CATA Board of Directors approves zero-emission fleet transition by 2035
The Capital Area Transportation Authority’s Board of Directors voted unanimously yesterday to approve an initiative that would commit the public transportation service provider to transition its entire fleet of revenue and non-revenue vehicles to zero-emission by 2035.
“CATA is acutely aware that the transportation sector accounts for 32 percent of Michigan’s greenhouse gas emissions, the second largest-emitting sector of our economy, and that these emissions are driving the climate crisis,” said CATA Board Chair Nathan Triplett. “We recognize our responsibility to swiftly decarbonize our operations and replace CATA’s current fleet with clean, zero-emission vehicles. This moment demands bold action and CATA is ready to do our part and help lead our region and Michigan into a cleaner, healthier, more sustainable transportation future.”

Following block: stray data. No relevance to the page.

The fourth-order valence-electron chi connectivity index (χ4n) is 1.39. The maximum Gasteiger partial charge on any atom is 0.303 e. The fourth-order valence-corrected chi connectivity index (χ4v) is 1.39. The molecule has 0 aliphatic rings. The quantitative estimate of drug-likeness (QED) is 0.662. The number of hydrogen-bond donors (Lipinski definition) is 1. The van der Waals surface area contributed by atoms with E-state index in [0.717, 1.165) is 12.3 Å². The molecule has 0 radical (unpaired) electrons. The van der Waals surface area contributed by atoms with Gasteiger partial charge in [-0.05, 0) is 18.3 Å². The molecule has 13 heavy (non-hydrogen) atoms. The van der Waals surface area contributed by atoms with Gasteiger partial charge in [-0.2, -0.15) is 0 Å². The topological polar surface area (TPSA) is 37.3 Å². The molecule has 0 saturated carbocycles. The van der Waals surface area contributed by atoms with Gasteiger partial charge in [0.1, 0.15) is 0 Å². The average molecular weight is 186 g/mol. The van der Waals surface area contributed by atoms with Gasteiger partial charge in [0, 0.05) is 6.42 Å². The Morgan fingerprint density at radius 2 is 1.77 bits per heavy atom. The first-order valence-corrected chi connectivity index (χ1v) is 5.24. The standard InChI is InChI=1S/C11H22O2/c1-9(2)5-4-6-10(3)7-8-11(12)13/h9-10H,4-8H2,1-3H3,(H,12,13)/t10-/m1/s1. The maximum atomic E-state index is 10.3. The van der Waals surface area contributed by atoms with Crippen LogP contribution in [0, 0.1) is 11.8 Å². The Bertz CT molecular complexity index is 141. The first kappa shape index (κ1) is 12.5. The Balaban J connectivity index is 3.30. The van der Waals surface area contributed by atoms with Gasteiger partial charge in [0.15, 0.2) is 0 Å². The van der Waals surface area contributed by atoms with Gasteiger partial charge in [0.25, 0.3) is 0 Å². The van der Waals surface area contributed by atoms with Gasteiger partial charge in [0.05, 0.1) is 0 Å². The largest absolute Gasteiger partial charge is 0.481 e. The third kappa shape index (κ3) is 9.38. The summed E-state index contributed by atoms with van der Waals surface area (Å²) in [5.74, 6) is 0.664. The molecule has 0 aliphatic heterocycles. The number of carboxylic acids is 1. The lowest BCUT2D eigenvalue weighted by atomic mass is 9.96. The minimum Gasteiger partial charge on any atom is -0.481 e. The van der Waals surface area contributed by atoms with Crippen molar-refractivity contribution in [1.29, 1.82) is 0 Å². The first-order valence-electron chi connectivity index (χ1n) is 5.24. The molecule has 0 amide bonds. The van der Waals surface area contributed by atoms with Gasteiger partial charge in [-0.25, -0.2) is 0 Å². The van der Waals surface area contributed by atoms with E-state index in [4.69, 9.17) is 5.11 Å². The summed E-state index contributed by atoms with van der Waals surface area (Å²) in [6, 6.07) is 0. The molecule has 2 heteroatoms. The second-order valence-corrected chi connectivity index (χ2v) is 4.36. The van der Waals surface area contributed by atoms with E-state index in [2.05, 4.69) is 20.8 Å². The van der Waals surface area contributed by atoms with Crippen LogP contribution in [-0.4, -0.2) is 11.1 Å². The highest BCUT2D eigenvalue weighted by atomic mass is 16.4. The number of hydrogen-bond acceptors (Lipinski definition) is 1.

According to Bradley T. Funkhouser, CATA’s Chief Executive Officer, the Authority’s zero-emission fleet plan will include large buses, small buses, minivans, support vehicles and related infrastructure. “We are exploring next steps that will allow us to achieve a zero-emission fleet, starting with the addition of three electric buses and charging infrastructure this year. We will continue to assess environmental and cost benefits, craft a zero-emission transition plan and a procurement plan, and identify funding opportunities.”
The Bipartisan Infrastructure Law was enacted by Congress in the Infrastructure Investment and Jobs Act in November 2021, providing new funding to rebuild our nation’s roads, bridges and rails, with a focus on climate-change mitigation, resilience, equity and safety for all users.
Timothy Minotas, Legislative & Political Coordinator at Sierra Club said, “We applaud CATA’s decision to fully transition its fleet by 2035. This will bring cleaner air to neighborhoods throughout the Lansing area and reduce the pollution that is causing climate change. Today’s announcement shows that a commitment to zero-emission vehicles is possible. We encourage other transit agencies across the state to follow CATA’s lead and make similar commitments and investments to a cleaner transportation future. This brings us closer to tackling Michigan’s heavily polluting transportation sector and achieving our state’s climate goals.”